Unemployment, poverty rise in Syria
Damascus - With the Syrian civil war in its fifth year, official unemployment hit a record 42% during the first quarter, swelling the country’s poverty rate and exacerbating the hardships of one-third of a population displaced inside the Arab republic.
The astronomical joblessness rate puts added pressure on the regime of President Bashar Assad, which controls just four of Syria’s 14 provinces. The others are in the hands of either armed rebels seeking to topple Assad or the Islamic State (ISIS).
Aware that the bulk of his people are famished, Assad hastened to amend his social security laws to prevent the private sector from dismissing more workers, but critics said the change failed to bear fruit.
He also made cosmetic changes to education law, hiring 75,000 newly graduated teachers over three years ending in 2014 in state-run schools but that effort stopped when more provinces fell out of state control.
As for the social security law, experts argue that additional changes are needed to ensure that workers would not be arbitrarily dismissed and that those already fired must receive indemnity retroactive to the date they lost their jobs.
Syrian Labour Minister Khalaf Abdullah said recently that a state committee deliberating the desired changes in the social security laws may need another six months to complete its work.
With no immediate solution in the offing, more Syrians are joining the ranks of the unemployed.
According to the state Syrian Commission for Family Affairs and Population, nearly one-third of Syria’s population of 19.8 million is displaced internally. It said the displaced fled from conflict zones to the four provinces under government control: Latakia and Tartus on the Mediterranean coast, Damascus in the south and Al-Hasakah in the north-east. The four, however, fall outside the jurisdiction of commercial hubs, such as the northern province of Aleppo.
“Because of the lack of work opportunities in the adopted homes of the displaced who fled the hardships of war to safer areas, unemployment jumped to a record high, unprecedented in the history of the Syrian Arab Republic,” Hadeel Asmar, the commission’s director, said in an interview. Akram al-Qash, a commission board member, said joblessness shot up to 42% from 8.4% prior to crisis, which began with peaceful demonstrations on March 17, 2011, and escalated into a full-scale war.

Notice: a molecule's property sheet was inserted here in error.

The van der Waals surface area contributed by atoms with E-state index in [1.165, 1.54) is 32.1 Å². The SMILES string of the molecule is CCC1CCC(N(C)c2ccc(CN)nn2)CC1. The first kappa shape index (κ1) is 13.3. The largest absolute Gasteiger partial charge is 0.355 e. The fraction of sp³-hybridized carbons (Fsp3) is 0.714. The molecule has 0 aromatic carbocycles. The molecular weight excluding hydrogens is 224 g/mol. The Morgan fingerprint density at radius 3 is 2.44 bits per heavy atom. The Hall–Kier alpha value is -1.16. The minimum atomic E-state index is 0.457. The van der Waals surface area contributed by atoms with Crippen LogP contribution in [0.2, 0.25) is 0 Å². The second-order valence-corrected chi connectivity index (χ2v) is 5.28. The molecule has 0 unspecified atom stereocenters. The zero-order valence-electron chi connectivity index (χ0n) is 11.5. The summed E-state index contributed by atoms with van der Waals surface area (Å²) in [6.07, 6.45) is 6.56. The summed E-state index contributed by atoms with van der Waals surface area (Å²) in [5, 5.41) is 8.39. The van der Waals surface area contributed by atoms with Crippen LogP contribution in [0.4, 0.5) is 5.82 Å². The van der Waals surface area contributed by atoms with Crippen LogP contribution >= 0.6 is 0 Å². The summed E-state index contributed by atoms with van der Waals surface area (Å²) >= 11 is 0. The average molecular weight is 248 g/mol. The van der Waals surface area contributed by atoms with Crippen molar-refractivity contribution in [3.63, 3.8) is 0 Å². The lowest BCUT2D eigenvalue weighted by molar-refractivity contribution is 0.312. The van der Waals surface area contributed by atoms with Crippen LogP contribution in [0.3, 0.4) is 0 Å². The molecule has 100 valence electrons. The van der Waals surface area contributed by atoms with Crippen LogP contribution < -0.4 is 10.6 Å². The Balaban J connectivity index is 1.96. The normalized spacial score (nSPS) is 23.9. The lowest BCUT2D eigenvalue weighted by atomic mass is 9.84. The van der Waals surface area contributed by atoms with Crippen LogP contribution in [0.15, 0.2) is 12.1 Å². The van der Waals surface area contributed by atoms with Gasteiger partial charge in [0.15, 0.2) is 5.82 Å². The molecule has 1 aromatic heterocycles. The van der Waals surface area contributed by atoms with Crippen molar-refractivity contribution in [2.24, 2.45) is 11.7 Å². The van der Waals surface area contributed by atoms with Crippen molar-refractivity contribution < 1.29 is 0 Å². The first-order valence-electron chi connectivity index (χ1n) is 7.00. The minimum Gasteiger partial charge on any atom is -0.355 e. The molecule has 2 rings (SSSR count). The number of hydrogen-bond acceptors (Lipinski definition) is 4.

“At least 70% of the unemployed are young men and women,” Qash pointed out. He called for “ambitious strategies” to find them jobs in the private sector.
Qash said the closure of an estimated 50,000 private sector factories and institutions, each employing between five to 100 workers, “is the main reason for the unemployment, which threatens our social fabric and the lives of thousands of families living under the poverty line”. According to the state General Establishment for Social Insurance, more than 600,000 Syrians working in tourism, hotels, travel agencies and banks were laid off arbitrarily during the past four years.
A 44-year-old Syrian, who identified himself as Salem, worked at a trade firm in Deir ez-Zor province, which is under ISIS control. “Three years ago, my boss fired me without paying my indemnity for my ten years of service in his firm,” Salem said.
He has been looking for a job since but said, “There are 130 others like me who worked in the firm and are jobless now.”
“I blame our situation on the shortcomings of the labour law and the corruption in the social insurance system.”
Another worker, 49-year-old Suleiman, who was employed at a plastic factory in the Damascus suburb of Jobar, said the amendment to the social insurance law “came late and is useless to me”.
“I worked for 21 years in the factory and when I was laid off, I didn’t receive any compensation because the social insurance law did not protect me,” he explained. He pointed out that even the amended law does not protect him because “it is not retroactive and would only serve new cases”. For economist Suleiman Saloom, the public sector is Syria’s “weakest link”.
“There are 65 state factories that shut down and the education sector was heavily damaged because hundreds of schools were closed since they fall outside the state’s jurisdiction,” Saloom said.
“Prior to the crisis, the education sector was of significant importance because it absorbed the bulk of the newcomers to the workforce,” he maintained. He said at least 50,000 new graduates used to be hired in government schools annually.